The West African cocoa sector is still feeling the pain from lower revenues over the past two years, which is motivating Ghana and Cote d’Ivoire to consolidate their markets; however, implementation of such plans will be hampered by serious financing concerns and lingering local content regulations.
While the South African economy is again stuck in a deep recession and measures aimed at fiscal consolidation are stalled, the new administration may have achieved sufficiently firm institutional gains to stave off a third sovereign credit rating downgrade by Moody’s in October.
In the first six months of its administration, the new government had taken a measured and pragmatic approach to pursue internal and external peace, enhanced political pluralism, and economic privatisation, yet remains challenged by both socio-political and institutional pressures.
The ongoing contract frustration experienced by telecoms firm MTN in Nigeria and the threat of punitive action against banks such as HSBC are highly indicative of intensifying populist and politically motivated rhetoric against foreign investors ahead of next year’s elections.
An escalation of violence is likely in the pre-election period in the Anglophone Southwest and Northwest regions, while road closures, kidnap threats, and robberies will pose a heightened risk in afflicted locations.
The newly elected president has consolidated his political authority through shaking up the cabinet, while he is sending a reformist message to creditors that he will prioritise growth as a mechanism for development, beginning with measures to stabilise the country’s precarious fiscal and monetary positions.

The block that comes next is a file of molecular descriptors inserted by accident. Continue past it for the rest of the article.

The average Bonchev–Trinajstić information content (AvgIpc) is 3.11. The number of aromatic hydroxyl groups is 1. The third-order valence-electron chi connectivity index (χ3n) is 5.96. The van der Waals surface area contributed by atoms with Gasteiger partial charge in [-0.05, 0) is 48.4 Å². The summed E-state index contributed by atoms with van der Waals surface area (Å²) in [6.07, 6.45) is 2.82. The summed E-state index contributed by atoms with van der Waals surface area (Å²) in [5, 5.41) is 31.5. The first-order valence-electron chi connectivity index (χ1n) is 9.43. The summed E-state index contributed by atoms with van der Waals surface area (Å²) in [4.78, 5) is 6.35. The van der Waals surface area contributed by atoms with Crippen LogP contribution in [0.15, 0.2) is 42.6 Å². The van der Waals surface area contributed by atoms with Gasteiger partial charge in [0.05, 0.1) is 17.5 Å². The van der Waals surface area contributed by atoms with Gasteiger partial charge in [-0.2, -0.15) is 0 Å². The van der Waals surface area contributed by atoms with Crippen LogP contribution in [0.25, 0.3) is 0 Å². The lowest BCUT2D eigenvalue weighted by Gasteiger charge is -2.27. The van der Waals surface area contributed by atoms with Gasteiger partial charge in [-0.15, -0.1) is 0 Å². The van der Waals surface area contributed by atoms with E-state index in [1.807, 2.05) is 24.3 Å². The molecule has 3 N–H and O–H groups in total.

A booming economy and improved governance are creating fresh opportunities for project finance deals. While the economic and financial outlook is relatively strong, there are emerging concerns over political patronage and contract discrimination under the current administration.
The new government will seek international re-engagement, political conciliation, and economic recovery, while taking a measured approach, prioritising less disruptive policy, and personnel changes and gradually moving toward more comprehensive change.
Incomplete data on farm attacks are facilitating the politicisation of the issue by lobby groups and political parties, even though a review of available statistics shows a downward trend in attacks and murders over the past 16 years.
Despite a political agreement between the government and opposition, political, industrial, and labour disputes will continue to drive high risk of disruptive and potentially violent protests across the country.
- BURKINA FASO: EXPAT KIDNAP RISKS RISE AS HARSH COUNTER-TERRORISM TACTICS FAIL
- GHANA/COTE D’IVOIRE: SERIOUS CHALLENGES EMERGE TO COCOA SECTOR CONSOLIDATION
- MADAGASCAR: PRESIDENTIAL ELECTIONS TO PROCEED IN TENSE POLITICAL CLIMATE
- SPECIAL REPORT: IS SOUTH AFRICA HEADED TOWARDS A VAUNTED ‘TRIPLE-JUNK’ STATUS?
- ZAMBIA: UNCOVERED FRAUD MAY BE JUST ‘THE TIP OF THE ICEBERG’